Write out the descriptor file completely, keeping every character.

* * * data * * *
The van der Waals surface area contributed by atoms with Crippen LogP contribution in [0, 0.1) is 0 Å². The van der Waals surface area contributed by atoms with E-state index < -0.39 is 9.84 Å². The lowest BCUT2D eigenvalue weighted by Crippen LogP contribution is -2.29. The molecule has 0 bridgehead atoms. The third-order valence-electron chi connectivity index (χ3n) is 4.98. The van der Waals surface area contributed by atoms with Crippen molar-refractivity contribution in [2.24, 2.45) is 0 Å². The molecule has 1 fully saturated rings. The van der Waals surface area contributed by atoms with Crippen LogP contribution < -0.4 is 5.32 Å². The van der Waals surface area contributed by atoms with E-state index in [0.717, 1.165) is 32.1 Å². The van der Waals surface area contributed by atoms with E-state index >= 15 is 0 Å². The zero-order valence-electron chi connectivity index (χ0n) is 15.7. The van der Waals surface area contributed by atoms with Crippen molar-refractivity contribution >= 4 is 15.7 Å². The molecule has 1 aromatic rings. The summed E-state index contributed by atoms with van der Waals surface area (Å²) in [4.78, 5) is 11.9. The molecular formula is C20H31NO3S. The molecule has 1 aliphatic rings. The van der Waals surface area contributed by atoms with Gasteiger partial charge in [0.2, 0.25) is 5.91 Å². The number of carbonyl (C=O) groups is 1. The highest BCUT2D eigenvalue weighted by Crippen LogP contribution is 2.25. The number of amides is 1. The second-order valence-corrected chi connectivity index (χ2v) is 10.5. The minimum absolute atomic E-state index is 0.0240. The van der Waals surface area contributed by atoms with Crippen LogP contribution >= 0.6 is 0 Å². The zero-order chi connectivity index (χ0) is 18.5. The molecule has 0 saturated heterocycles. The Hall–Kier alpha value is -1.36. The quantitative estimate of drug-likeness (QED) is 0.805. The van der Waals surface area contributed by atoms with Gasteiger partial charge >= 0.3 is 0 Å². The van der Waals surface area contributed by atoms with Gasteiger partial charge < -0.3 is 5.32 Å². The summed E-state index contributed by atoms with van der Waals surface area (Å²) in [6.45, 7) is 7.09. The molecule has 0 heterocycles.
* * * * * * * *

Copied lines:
The van der Waals surface area contributed by atoms with Crippen LogP contribution in [0, 0.1) is 0 Å². The van der Waals surface area contributed by atoms with E-state index < -0.39 is 9.84 Å². The lowest BCUT2D eigenvalue weighted by Crippen LogP contribution is -2.29. The molecule has 0 bridgehead atoms. The third-order valence-electron chi connectivity index (χ3n) is 4.98. The van der Waals surface area contributed by atoms with Crippen molar-refractivity contribution in [2.24, 2.45) is 0 Å². The molecule has 1 fully saturated rings. The van der Waals surface area contributed by atoms with Crippen LogP contribution < -0.4 is 5.32 Å². The van der Waals surface area contributed by atoms with E-state index in [0.717, 1.165) is 32.1 Å². The van der Waals surface area contributed by atoms with E-state index >= 15 is 0 Å². The zero-order valence-electron chi connectivity index (χ0n) is 15.7. The van der Waals surface area contributed by atoms with Crippen molar-refractivity contribution >= 4 is 15.7 Å². The molecule has 1 aromatic rings. The summed E-state index contributed by atoms with van der Waals surface area (Å²) in [4.78, 5) is 11.9. The molecular formula is C20H31NO3S. The molecule has 1 aliphatic rings. The van der Waals surface area contributed by atoms with Gasteiger partial charge in [0.2, 0.25) is 5.91 Å². The number of carbonyl (C=O) groups is 1. The highest BCUT2D eigenvalue weighted by Crippen LogP contribution is 2.25. The number of amides is 1. The second-order valence-corrected chi connectivity index (χ2v) is 10.5. The minimum absolute atomic E-state index is 0.0240. The van der Waals surface area contributed by atoms with Crippen LogP contribution >= 0.6 is 0 Å². The zero-order chi connectivity index (χ0) is 18.5. The molecule has 0 saturated heterocycles. The Hall–Kier alpha value is -1.36. The quantitative estimate of drug-likeness (QED) is 0.805. The van der Waals surface area contributed by atoms with Gasteiger partial charge >= 0.3 is 0 Å². The van der Waals surface area contributed by atoms with Gasteiger partial charge < -0.3 is 5.32 Å². The summed E-state index contributed by atoms with van der Waals surface area (Å²) in [6.45, 7) is 7.09. The molecule has 0 heterocycles.